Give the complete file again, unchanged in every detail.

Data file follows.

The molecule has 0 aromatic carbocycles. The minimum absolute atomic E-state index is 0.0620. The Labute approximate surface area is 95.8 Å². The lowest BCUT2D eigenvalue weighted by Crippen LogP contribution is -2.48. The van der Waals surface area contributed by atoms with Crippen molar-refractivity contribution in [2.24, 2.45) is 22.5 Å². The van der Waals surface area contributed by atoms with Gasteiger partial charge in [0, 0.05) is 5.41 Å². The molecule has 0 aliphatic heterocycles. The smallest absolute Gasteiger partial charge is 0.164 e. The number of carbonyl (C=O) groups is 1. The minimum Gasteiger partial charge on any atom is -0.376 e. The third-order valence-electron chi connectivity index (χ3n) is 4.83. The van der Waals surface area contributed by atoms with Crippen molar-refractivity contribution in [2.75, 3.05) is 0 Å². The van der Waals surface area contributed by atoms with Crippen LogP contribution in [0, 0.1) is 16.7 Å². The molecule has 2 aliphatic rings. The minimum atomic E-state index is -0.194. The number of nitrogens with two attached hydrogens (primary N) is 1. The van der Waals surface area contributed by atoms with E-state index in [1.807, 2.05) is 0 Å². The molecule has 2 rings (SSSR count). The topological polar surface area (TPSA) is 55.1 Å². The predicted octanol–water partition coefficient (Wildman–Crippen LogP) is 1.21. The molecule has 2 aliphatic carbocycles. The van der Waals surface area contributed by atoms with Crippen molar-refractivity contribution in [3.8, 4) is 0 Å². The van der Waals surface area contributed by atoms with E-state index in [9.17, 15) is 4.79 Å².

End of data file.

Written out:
The molecule has 0 aromatic carbocycles. The minimum absolute atomic E-state index is 0.0620. The Labute approximate surface area is 95.8 Å². The lowest BCUT2D eigenvalue weighted by Crippen LogP contribution is -2.48. The van der Waals surface area contributed by atoms with Crippen molar-refractivity contribution in [2.24, 2.45) is 22.5 Å². The van der Waals surface area contributed by atoms with Gasteiger partial charge in [0, 0.05) is 5.41 Å². The molecule has 0 aliphatic heterocycles. The smallest absolute Gasteiger partial charge is 0.164 e. The number of carbonyl (C=O) groups is 1. The minimum Gasteiger partial charge on any atom is -0.376 e. The third-order valence-electron chi connectivity index (χ3n) is 4.83. The van der Waals surface area contributed by atoms with Crippen molar-refractivity contribution in [2.75, 3.05) is 0 Å². The van der Waals surface area contributed by atoms with Crippen LogP contribution in [0, 0.1) is 16.7 Å². The molecule has 2 aliphatic rings. The minimum atomic E-state index is -0.194. The number of nitrogens with two attached hydrogens (primary N) is 1. The van der Waals surface area contributed by atoms with E-state index in [1.807, 2.05) is 0 Å². The molecule has 2 rings (SSSR count). The topological polar surface area (TPSA) is 55.1 Å². The predicted octanol–water partition coefficient (Wildman–Crippen LogP) is 1.21. The molecule has 2 aliphatic carbocycles. The van der Waals surface area contributed by atoms with Crippen molar-refractivity contribution in [3.8, 4) is 0 Å². The van der Waals surface area contributed by atoms with E-state index in [9.17, 15) is 4.79 Å².